It is instant AND interactive screen sharing for onboarding and support, without any downloads needed.
This means that some of the queries we get are technical.
Customers ask questions on:
- How to use CSS elements to hide parts of the screen for security purposes.
Anyone doing support who has completed the courses can now answer anywhere from 50% to 80% of those questions without needing another more technical team mate to help.
Fast accurate responses and happier teams
What difference does that make to customer experience AND for employee satisfaction?
- Even very technical questions are quickly answered by front line support
- The customer is delighted that their complicated query was answered first time
- Fewer low and mid level queries are passed to the tech team, so they can focus on solving the harder problems faster
- Team members are more confident, happy and enthusiastic because they're developing their skills and can see progress
- First contact resolution improves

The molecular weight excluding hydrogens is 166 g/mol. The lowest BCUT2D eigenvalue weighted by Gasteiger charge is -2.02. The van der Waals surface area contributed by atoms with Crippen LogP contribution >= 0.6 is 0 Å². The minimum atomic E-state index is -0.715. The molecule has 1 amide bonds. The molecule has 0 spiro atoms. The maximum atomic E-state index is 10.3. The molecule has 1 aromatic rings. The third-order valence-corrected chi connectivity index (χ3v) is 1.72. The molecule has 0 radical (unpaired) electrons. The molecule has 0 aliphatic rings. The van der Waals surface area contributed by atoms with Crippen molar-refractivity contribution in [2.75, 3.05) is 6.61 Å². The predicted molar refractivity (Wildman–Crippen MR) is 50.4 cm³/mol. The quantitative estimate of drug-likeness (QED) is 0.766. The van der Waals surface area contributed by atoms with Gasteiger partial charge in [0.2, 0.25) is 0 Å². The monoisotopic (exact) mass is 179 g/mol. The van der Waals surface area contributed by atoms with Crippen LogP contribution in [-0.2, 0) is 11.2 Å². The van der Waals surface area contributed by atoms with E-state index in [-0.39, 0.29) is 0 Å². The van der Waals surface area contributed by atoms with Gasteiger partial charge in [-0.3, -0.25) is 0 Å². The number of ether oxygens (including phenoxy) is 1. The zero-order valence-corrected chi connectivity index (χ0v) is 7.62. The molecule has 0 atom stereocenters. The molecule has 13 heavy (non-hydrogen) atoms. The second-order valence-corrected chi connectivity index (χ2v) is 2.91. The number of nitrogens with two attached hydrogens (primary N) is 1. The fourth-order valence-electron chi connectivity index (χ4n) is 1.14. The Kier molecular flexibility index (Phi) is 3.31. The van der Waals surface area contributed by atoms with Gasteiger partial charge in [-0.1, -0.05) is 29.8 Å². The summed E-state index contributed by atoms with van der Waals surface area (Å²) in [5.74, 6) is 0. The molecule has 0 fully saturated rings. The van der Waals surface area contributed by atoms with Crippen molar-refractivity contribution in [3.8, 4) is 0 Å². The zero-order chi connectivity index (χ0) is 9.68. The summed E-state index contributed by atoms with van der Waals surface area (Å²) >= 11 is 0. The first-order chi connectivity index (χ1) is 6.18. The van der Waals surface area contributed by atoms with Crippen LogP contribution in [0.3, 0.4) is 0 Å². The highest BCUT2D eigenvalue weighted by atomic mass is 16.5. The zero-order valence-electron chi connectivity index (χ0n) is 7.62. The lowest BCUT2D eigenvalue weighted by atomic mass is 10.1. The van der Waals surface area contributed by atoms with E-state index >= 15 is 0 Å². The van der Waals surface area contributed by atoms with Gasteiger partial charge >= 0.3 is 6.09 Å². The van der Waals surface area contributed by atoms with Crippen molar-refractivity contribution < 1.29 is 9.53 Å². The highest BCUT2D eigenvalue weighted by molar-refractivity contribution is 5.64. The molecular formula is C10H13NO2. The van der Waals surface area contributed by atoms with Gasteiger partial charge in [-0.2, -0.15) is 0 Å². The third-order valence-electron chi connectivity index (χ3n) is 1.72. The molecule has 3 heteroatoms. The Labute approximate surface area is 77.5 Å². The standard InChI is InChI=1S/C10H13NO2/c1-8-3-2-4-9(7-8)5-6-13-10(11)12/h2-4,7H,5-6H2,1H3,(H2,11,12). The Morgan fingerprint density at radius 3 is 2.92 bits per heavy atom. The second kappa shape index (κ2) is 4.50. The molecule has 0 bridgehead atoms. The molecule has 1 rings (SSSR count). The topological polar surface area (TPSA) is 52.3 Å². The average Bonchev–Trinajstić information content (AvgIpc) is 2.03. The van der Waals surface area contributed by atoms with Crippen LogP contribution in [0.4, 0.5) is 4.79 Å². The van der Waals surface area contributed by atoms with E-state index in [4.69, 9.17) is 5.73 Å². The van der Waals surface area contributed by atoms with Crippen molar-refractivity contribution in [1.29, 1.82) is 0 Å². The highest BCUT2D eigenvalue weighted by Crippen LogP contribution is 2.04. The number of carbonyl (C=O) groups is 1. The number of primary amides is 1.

- Average handle time improves
- NPS and CSAT scores go up
What to consider when implementing something similar
- The biggest initial problem in learning technical skills was knowing where to start and what to ignore. We helped pick the right course.
- We gave an overview of how the web works but after that, off they went.
- Naturally, as a result of their day to day work doing support, they gained confidence in answering queries.
- Occasionally we'd run a special class and everyone enjoyed it because the tech guys love teaching and the other team members now love learning. (well, unless the tech guys go too hardcore but that works itself out).
People want security in a time of automation
People want to feel secure, feel valued, feel like they have developed a skill set.
They are aware that computers are automating many jobs into oblivion.
However, computers are currently bad at automating some simple physical tasks and they are also bad at automatically understanding and replying to complex cross functional requests.
We realised we need to raise expectations on what all team members are capable of by themselves.
We want to give them time to learn.
Expect them to be better.
No matter who it is.
The opportunity that sites like Udemy provides is unprecedented.